Patricia Piccinini's Polarizing Hot-Air Balloon Sculpture, 'Skywhale,' Revealed In Australia

You may remember seeing an article on Artinfo Australia in December 2012 about a giant sculptural hot-air balloon by world-renowned Australian artist Patrica Piccinini that had been commissioned to celebrate the 100th birthday of Australia's capital city, Canberra. Well, the balloon dubbed the "Skywhale" has been revealed in all its glory and sent on its maiden voyage in preparation for the official unveiling in Canberra on May 11.

"Skywhale" by Patricia Piccinini /Canberra Centennary

With a turtle-like face and ten udders hanging from its undercarriage, "Skywhale" has a strangely serene presence that belies its somewhat grotesque form. Through the unmistakable maternalism of the giant floating creature, Piccinini asks viewers to question the relationship between people, nature, and technology as well as contemplate issues relating to genetic engineering and biotechnology.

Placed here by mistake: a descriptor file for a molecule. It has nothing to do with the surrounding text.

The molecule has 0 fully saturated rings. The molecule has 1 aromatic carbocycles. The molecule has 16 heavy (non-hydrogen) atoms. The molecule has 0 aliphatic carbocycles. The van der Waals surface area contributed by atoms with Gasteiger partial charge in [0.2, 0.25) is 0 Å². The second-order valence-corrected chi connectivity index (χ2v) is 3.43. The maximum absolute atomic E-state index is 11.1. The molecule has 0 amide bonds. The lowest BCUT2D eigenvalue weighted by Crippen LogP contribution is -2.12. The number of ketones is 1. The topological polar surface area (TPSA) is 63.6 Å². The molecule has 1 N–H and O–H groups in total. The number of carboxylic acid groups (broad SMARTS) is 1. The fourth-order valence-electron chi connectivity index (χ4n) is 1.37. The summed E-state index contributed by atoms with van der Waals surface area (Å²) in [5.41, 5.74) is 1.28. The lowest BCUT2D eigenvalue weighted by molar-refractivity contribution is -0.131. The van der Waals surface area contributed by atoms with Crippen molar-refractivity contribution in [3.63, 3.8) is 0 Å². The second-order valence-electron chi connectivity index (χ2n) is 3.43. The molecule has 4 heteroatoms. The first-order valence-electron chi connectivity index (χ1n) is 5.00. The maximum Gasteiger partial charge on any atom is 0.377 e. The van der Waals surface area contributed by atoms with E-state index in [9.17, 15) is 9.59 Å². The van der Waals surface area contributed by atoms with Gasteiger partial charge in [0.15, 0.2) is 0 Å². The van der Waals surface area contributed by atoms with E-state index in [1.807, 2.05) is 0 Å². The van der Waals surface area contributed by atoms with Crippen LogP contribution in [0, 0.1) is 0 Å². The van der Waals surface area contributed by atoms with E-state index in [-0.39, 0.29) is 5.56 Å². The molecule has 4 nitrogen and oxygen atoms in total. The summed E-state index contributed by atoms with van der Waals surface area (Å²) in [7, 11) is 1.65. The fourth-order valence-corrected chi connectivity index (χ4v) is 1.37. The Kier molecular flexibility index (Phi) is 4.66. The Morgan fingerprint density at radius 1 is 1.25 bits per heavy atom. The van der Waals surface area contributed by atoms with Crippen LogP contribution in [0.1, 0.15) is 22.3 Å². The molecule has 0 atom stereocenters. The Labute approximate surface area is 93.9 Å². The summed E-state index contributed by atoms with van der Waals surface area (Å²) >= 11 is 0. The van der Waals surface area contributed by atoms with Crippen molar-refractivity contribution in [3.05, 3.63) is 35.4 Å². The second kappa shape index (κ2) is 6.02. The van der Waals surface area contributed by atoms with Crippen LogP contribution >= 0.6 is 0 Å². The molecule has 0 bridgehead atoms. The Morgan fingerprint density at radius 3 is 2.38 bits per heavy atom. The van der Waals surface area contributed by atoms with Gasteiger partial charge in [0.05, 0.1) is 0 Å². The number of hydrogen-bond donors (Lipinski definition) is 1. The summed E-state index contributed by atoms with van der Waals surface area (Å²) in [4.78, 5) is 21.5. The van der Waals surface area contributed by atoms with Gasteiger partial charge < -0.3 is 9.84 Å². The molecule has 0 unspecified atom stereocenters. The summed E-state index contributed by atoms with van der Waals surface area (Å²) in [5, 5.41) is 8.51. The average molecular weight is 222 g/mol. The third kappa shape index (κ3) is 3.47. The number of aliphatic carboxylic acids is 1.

The strange yet beautiful creature created by Piccinini has raised eyebrows around Australia and received mixed reviews. Comments so far have ranged from "hideous" to "innocent and naive." But regardless of whether or not the work is to your taste, one thing is for sure, you can't miss it. And this is one of the reasons that it will go down in history as such a memorable and remarkable gesture.

"I imagine it against the clear blue canvas of a Canberra sky, odd yet somehow comforting," Piccinini said in her original vision for the commission. "It plays on the idea that the relationship between planning and nature can lead to outcomes that are extraordinary in ways that are unanticipated."

It may resemble what one person described on Facebook as a "10-titted dodo," but those who follow Piccinini's career will recognise the commission as a grand and wonderful continuation of her favourite theme of questioning our responsibility to the creatures we create.

"My work rarely attempts to present the viewer with a definite answer to the great questions of our day," Piccinini explains on her website. "I believe it is up to the community to discuss and resolve these issues. However, I do have very clear views about some things. I strongly believe that we have a responsibility to anything that we might create, regardless of whether we judge it to be useful or successful or otherwise. I am also convinced of the intrinsic value of diversity. As far as I'm concerned, the more different creatures there are in the world the better it is."

-Nicholas Forrest, BLOUIN ARTINFO

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